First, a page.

People only have a limited time to learn what they do in life. Everything we do has an economic "opportunity cost". Opportunity cost (OC) is the time (and money) it takes for whatever you do. That OC is the price you pay for what you don't have time to do. So if a modern person is busy studying what we call medical science, then she has to pay the OC - forgo the opportunity of not learning the medical lessons of the distant past. While we have advanced in many ways, we still only have the same amount of time as our ancestors, so we are subject to that 'opportunity cost' through time.
In some ways, this OC is the most important factor in what separates us from the past.
There is no reason to think people who lived 5000 years ago were not as "smart" as we are, that their minds could not handle deep, subtle thought and analysis. They paid attention to signs, the traces of information that we would miss – because they were not distracted by our modernity. Polynesians navigated the Pacific by watching and noticing subtle changes in the waves, the wind, and the kinds of fish and of course the sun, moon, and stars as well. They could see things that no modern man can. Medicine in the great civilizations before 'science' was practiced by serious men. Moses Maimonides, the greatest Jewish philosopher of the Middle Ages was a medical doctor by profession. He had no 'science', as we know it, but was renown for his medical skill around the Mediterranean. Knowing from his writing just how profound of a philosopher he was, and how dedicated he was to the truth, how could we think he thought any less deeply as a Doctor?
If a Chinese "traditional" doctor, or a medieval practitioner like Maimonides, trained and practiced to 'listen' to the body, in ways that we consider 'unscientific' was still able to produce good results – (and they did – as did Galen the Greek, known as the "Father of Medicine" because of his detailed writings from 2000 years ago) - then it is because while our doctors are struggling with all of the science of their field, such as genetics, biology.organic chemistry etc, Chinese traditional doctors spent their time watching and looking and learning the hidden messages that the body sends out. The smells, the palpitations, the contours of the organs that they could feel through the skin, etc all portend changes and disturbances in our biological functions. These ancient doctors created 2000 years of documentation, (from completely different traditions). So in one sense, it is in part what we call science because their methods are still repeatable, (if enough time is taken to study the methods.)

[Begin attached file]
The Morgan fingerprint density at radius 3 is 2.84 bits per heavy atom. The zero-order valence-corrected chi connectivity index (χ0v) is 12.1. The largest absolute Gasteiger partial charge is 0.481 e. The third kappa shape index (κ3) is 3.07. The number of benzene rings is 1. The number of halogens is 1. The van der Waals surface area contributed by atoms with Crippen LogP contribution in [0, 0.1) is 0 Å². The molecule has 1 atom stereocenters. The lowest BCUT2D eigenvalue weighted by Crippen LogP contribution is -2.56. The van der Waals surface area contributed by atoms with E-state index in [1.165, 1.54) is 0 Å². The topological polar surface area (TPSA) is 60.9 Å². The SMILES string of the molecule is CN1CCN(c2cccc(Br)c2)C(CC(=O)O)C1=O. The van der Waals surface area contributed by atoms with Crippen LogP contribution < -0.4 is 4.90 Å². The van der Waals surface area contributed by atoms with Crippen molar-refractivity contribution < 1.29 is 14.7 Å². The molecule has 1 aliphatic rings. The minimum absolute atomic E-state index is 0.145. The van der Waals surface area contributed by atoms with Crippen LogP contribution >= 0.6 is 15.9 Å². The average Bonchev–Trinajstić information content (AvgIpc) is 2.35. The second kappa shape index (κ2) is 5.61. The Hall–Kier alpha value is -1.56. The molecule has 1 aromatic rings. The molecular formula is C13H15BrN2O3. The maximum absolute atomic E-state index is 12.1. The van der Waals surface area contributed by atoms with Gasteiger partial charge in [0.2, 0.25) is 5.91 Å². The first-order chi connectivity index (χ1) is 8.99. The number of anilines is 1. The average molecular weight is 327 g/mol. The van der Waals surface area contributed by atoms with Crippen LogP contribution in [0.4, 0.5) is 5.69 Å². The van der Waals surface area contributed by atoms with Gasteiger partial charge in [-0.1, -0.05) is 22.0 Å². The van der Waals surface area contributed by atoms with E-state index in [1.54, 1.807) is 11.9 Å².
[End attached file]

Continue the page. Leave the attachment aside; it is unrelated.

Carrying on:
Is it as effective or predictable as modern medicine practiced in the west? For most cases, I don't think so, and most modern traditional doctors probably would not think so either. It would be foolish to ignore the advances of Western medicine.
But - Do I believe in acupuncture? Yes – mainly because I have never had a cure as quick or as total as what I had when Zhang healed my elbow. And my faith is such that I believe that if Zhang said he could cure me of a deeper disease with it, I would trust that he could. I think for a practitioner who dedicates himself to the art, acupuncture can be very effective. In some cases (such as my frozen shoulder of 5 years ago that the orthopedic doctor told me would take six months to heal – and was healed within three weeks by acupuncture) it is a powerful tool, in some cases better than the best techniques the West has.
Which brings me to the 'placebo' effect. What is that? A double-blind test where one set of participants takes a sugar pill and it cures them. Western doctors laugh and say it was the placebo. What does that mean?
“Oh – well – it's in their head – they wanted to believe it so it worked”.
“Oh – why?”
“Well – the body is mysterious and works in strange ways...”
Yes – it does. And I think Chinese medicine might be better in sync with those mysteries than western medicine.